October 4, 2010
Japanese Communist Party
Triggered by the collision of a Chinese fishing boat and Japan Coast Guard patrol boats near the Senkaku Islands of Japan, the dispute between Japan and China over the possession of the Senkaku Islands has attracted international attention. The Japanese Communist Party in its statement issued in 1972 made clear its position that Japan’s possession of the Senkakus is legitimate. Taking this opportunity, we once again clearly demonstrate the legitimacy of Japan’s sovereignty over these islands.
The existence of the Senkaku Islands was long recognized in Japan and China and documents issued during the Ming and Qing dynasties mentioned the islands. In those days, the Ryukyu Kingdom was allowed to trade with China by paying a tribute to its successive emperors, and investiture missions of the Chinese emperors visited the Ryukyu Kingdom on the occasion of successions to the Ryukyu throne. The Senkaku Islands lie at about the halfway point in the shipping route between the Ryukyu Islands and Fuzhou on the Chinese continent and were known as a navigation landmark for ships in the area. However, no Chinese documents provided records showing that Chinese people historically inhabited the Senkaku Islands, or that during the Ming and Qing dynasties, China, as a nation, claimed its sovereignty over the islands.
Japan also does not possess historical documents pointing to the possession of these islands in those days. Until modern times, the Senkaku Islands were terra nullius under international law, not belonging to any country or ruled by any country.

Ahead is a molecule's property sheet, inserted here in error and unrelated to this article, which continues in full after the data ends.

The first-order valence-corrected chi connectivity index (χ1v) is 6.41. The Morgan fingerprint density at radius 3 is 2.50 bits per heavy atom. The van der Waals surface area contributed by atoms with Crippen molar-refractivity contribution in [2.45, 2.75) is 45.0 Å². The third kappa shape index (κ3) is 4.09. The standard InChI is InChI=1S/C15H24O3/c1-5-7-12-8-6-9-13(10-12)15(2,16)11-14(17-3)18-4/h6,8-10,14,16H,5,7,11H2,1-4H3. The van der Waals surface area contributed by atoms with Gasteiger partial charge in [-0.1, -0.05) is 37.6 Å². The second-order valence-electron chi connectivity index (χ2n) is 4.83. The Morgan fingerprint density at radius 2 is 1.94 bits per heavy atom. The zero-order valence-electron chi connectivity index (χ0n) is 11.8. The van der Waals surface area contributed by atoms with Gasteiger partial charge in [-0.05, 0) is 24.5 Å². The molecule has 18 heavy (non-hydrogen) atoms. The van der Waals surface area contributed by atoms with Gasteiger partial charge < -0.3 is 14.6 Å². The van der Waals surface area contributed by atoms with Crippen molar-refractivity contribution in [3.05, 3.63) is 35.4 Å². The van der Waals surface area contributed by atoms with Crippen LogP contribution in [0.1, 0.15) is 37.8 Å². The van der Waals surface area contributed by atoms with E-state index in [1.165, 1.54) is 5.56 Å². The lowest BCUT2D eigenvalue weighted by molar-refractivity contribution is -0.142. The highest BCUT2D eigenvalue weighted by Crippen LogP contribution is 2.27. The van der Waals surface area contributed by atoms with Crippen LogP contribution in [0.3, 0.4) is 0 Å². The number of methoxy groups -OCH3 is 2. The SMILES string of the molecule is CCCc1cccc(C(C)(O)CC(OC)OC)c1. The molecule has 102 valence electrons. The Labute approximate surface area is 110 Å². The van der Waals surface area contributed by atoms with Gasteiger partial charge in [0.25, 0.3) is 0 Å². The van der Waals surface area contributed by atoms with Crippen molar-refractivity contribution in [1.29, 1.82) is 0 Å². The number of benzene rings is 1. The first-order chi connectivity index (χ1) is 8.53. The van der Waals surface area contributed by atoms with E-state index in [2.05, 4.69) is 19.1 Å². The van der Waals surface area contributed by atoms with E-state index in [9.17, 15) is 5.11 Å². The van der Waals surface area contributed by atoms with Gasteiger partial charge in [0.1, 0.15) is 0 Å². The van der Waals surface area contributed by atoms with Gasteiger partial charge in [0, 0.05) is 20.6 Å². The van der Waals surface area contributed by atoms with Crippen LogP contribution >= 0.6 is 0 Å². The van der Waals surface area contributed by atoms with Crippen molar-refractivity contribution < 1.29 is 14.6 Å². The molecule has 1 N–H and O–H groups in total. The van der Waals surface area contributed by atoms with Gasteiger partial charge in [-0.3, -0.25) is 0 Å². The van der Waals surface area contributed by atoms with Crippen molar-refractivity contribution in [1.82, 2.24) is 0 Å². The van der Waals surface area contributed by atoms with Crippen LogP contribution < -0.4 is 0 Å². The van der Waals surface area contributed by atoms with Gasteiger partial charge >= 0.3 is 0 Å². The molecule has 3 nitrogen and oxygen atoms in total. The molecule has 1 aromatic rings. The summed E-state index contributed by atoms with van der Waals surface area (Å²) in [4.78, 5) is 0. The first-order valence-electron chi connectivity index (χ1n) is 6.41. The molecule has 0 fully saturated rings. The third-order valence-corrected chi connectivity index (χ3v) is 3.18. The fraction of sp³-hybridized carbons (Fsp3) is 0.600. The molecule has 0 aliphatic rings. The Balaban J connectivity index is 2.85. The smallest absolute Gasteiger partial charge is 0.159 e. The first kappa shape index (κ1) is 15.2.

It was Koga Tatsushiro, a Japanese national, who explored in 1884 the Senkaku Islands, terra nullius. In 1885, Koga applied to the Japanese government for a lease on the islands for business purposes. As albatross feathers were gathered on the islands and the number of fishermen who were engaged in fishing activities near the islands increased, the governor of Okinawa decided to carry out an on-site survey of the islands and submitted an inquiry to the central government whether markers should be erected to declare the Senkaku Islands to be part of Japan’s territory. After careful study of the inquiry, the central government decided to save the opportunity to set up a national marker and establish settlements for another day (Nihon Gaiko Bunsho, Diplomatic Documents of Japan, Vol. 23).
After repeated on-site surveys through Okinawa Prefectural offices and other offices, on January 14, 1895 a cabinet decision was taken to incorporate the Senkaku Islands into Japanese territory. Historically, this decision was the first-ever acquisition of the islands, an act of “occupation” of terra nullius with the intent to possess it, one of the titles to territorial acquisition whose legitimacy is recognized under international law.
In September 1896, after incorporating the Senkakus into Okinawa’s Yaeyama County, the Japanese government leased four islands (Uotsurijima, Kubajima, Minami-kojima and Kita-kojima islands) for 30 years for free of charge to Koga Tatsushiro, who had requested that they be leased to him. Granted the lease right, Koga began developing the infrastructure and constructed water storage facilities, landing bridges, and piers. He ran a business exporting albatross feathers and guano. Thus Kogamura Village was established, bringing the first ever inhabitants to the Senkaku Islands. In the Taisho Era (1912-1926), the production of dried-bonito and stuffed seabirds became the main business pursuit on the islands. At its peak, nearly 200 people, including fishermen and taxidermists creating stuffed seabirds, were living there.